submitted by: admin on 02/18/2015

Angina is the pain caused by insufficient blood flow to an area of the heart. While this is not lethal in itself, it can be very painful and disabling, and is also a warning that there is at least one blood vessel that is severely blocked and in danger of closing off entirely. A myocardial infarction may be impending. Dr. Saputo recommends the following media files to learn more about controversies in managing angina.


L-Carnitine Improves Outcome After a Heart Attack


A study in the April 2013 issue of Mayo Clinic Proceedings documented that the amino acid L-carnitine significantly improves cardiac function after a heart attack. Apparently, l-carnitine is depleted after a heart attack and, if corrected, results in a 27% reduction in all-cause mortalitiy, 65% fewer dangerous ventricular arrhythmias, 40% reduction in the development of angina, and a smaller sized infarct. It probably also reduces the number of re-infarction, and the development of congestive heart failure.

So, what does l-carnitine do? The heart gets the vast majority of its energy from burning fat! L-carnitine transports long chain fatty acids into the energy-producing part of heart cells, the mitochondria, and allows it to metabolize them to produce energy (ATP). It has been shown that in a heart attack, levels of l-carnitine are depleted quite quickly, so it should be replaced.

L-Caranatine Improves Outcome After a Heart Attack

Does Aspirin Save Lives?


Despite a lot of excitement about aspirin, scientists can't seem to agree on whether it helps healthy people live longer and suffer from fewer heart attacks and strokes. Published studies in the mainstream medical journals on the same nine studies included in a metaanalysis differ. The study published by the Bayer Aspirin people showed a benefit. The study published by independent researches did not. Who can you trust?

1100 people must be treated for aspirin for 4-10 years to prevent one death when used on healthy people. The price tag for this is that there would be nine bleeding ulcers and four would have major bleeding problems such as a hemorrhagic stroke! The study showed that 3.65% of people on aspirin for 4-10 years would die, whereas 3.74% not on aspirin would die. The difference is a mere 0.09% different.

435 healthy people would need to be treated for the same interval to prevent one non-fatal heart attack. The general consensus is that people who are healthy probably do not benefit from prophylactic aspirin to prevent heart attacks or strokes.

Does Aspirin Save Lives?

Coronary Artery Stents: Do You Need One?


The logic of identifying blockages in the coronary arteries and opening them with either a stent or surgical bypass makes a lot of sense. However, logic does not always turn out to provide the correct answer. We do nearly 1 million stent procedures to open blocked arteries every year in the US but unless we do them in the acute setting of a heart attack they don't improve survival better than medications alone. They may improve angina, congestive heart failure and even heart rhythm abnormalities. too many MDs continue advising stents or bypass surgeries despite this data. What is not considered seriously is the benefit of lifestyle medicine for heart disease.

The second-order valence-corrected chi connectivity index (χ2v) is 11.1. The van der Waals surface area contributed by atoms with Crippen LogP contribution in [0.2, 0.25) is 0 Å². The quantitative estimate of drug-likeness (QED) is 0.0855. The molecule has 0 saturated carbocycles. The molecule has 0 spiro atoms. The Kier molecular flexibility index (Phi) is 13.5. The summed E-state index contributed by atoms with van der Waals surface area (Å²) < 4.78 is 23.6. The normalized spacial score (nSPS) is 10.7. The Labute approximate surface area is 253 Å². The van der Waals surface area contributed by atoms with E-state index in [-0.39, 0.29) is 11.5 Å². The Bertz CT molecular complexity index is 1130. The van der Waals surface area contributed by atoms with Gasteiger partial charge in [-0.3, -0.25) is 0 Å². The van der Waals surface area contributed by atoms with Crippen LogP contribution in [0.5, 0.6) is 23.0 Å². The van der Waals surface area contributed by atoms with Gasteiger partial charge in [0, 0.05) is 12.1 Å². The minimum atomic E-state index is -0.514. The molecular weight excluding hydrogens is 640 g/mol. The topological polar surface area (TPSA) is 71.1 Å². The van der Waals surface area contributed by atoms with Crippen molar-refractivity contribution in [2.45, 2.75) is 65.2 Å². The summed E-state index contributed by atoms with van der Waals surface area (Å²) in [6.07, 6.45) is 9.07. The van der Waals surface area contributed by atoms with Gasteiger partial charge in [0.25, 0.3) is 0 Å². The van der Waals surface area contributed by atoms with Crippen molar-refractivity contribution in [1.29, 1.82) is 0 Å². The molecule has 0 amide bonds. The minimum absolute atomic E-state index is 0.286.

Coronary Artery Stents: Do You Need One?


Angioplasties and Stents are Overdone in Acute MIs


The Occluded Artery Trial published in the NEJM in 2006 concluded that opening a totally blocked artery during an acute MI has no benefit. Yet this information is being ignored because cardiologists are still doing revascularization procedures more than 24 hours after an acute MI. Part of the problem is that insurance companies continue to reimburse for these unnecessary procedures.

Cardiologists are showing much more restraint when patients are not having symptoms of an acute heart attack or having unstable angina.


Angiopalsties and Stents are Overdone in Accute MIs


One in Ten Stent Patients are Readmitted within Thirty Days


One in every 10 people who get a stent for a blocked coronary artery ends up in the hospital within 30 days according to a Duke Medical Center article in Archives of Internal Medicine in November of 2011. In this study of 13,000 patients over 10 years have complications such as bleeding or a heart attack. Of these patients, 8% died within a year and they had a 40% higher mortality than those not readmitted within 30 days.

Patients and families need education to understand the disease process and follow treatment plans carefully. It is also important that lifestyle strategies be followed rather than just talked about. We're losing the doctor patient relationship as HMOs are restricting physician time with patients. Physicians also need more flexibility in determining the length of hospitalization for many patients.

One in Ten Stent Patients are Readmitted Within 30 Days

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